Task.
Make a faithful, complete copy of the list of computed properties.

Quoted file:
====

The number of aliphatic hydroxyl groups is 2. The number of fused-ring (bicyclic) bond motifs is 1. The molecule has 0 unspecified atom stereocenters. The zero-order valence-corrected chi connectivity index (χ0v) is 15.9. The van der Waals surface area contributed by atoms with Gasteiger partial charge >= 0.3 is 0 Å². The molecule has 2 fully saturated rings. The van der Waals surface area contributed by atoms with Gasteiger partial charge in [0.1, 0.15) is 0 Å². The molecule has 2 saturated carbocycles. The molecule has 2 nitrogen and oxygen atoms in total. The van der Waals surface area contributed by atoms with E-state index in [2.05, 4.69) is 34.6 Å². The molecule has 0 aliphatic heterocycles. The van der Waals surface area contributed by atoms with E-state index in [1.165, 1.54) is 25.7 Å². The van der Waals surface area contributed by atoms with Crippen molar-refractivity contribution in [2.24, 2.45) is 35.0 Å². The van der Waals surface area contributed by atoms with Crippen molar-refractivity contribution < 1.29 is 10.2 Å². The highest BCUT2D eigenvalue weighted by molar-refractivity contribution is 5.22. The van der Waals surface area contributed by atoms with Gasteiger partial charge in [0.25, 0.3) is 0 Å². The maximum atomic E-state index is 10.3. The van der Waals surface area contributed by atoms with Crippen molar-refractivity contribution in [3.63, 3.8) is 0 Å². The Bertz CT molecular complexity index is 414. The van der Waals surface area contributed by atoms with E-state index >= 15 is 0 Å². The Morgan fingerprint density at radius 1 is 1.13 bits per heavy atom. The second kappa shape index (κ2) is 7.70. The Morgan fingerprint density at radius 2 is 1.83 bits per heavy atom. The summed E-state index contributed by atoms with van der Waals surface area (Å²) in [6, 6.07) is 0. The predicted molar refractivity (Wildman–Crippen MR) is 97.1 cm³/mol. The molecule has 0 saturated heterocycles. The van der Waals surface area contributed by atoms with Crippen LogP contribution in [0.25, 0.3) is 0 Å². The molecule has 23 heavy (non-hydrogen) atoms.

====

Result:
The number of aliphatic hydroxyl groups is 2. The number of fused-ring (bicyclic) bond motifs is 1. The molecule has 0 unspecified atom stereocenters. The zero-order valence-corrected chi connectivity index (χ0v) is 15.9. The van der Waals surface area contributed by atoms with Gasteiger partial charge >= 0.3 is 0 Å². The molecule has 2 fully saturated rings. The van der Waals surface area contributed by atoms with Gasteiger partial charge in [0.1, 0.15) is 0 Å². The molecule has 2 saturated carbocycles. The molecule has 2 nitrogen and oxygen atoms in total. The van der Waals surface area contributed by atoms with E-state index in [2.05, 4.69) is 34.6 Å². The molecule has 0 aliphatic heterocycles. The van der Waals surface area contributed by atoms with E-state index in [1.165, 1.54) is 25.7 Å². The van der Waals surface area contributed by atoms with Crippen molar-refractivity contribution in [2.24, 2.45) is 35.0 Å². The van der Waals surface area contributed by atoms with Crippen molar-refractivity contribution < 1.29 is 10.2 Å². The highest BCUT2D eigenvalue weighted by molar-refractivity contribution is 5.22. The van der Waals surface area contributed by atoms with Gasteiger partial charge in [0.25, 0.3) is 0 Å². The maximum atomic E-state index is 10.3. The van der Waals surface area contributed by atoms with Crippen molar-refractivity contribution in [3.63, 3.8) is 0 Å². The Bertz CT molecular complexity index is 414. The van der Waals surface area contributed by atoms with E-state index >= 15 is 0 Å². The Morgan fingerprint density at radius 1 is 1.13 bits per heavy atom. The second kappa shape index (κ2) is 7.70. The Morgan fingerprint density at radius 2 is 1.83 bits per heavy atom. The summed E-state index contributed by atoms with van der Waals surface area (Å²) in [6, 6.07) is 0. The predicted molar refractivity (Wildman–Crippen MR) is 97.1 cm³/mol. The molecule has 0 saturated heterocycles. The van der Waals surface area contributed by atoms with Crippen LogP contribution in [0.25, 0.3) is 0 Å². The molecule has 23 heavy (non-hydrogen) atoms.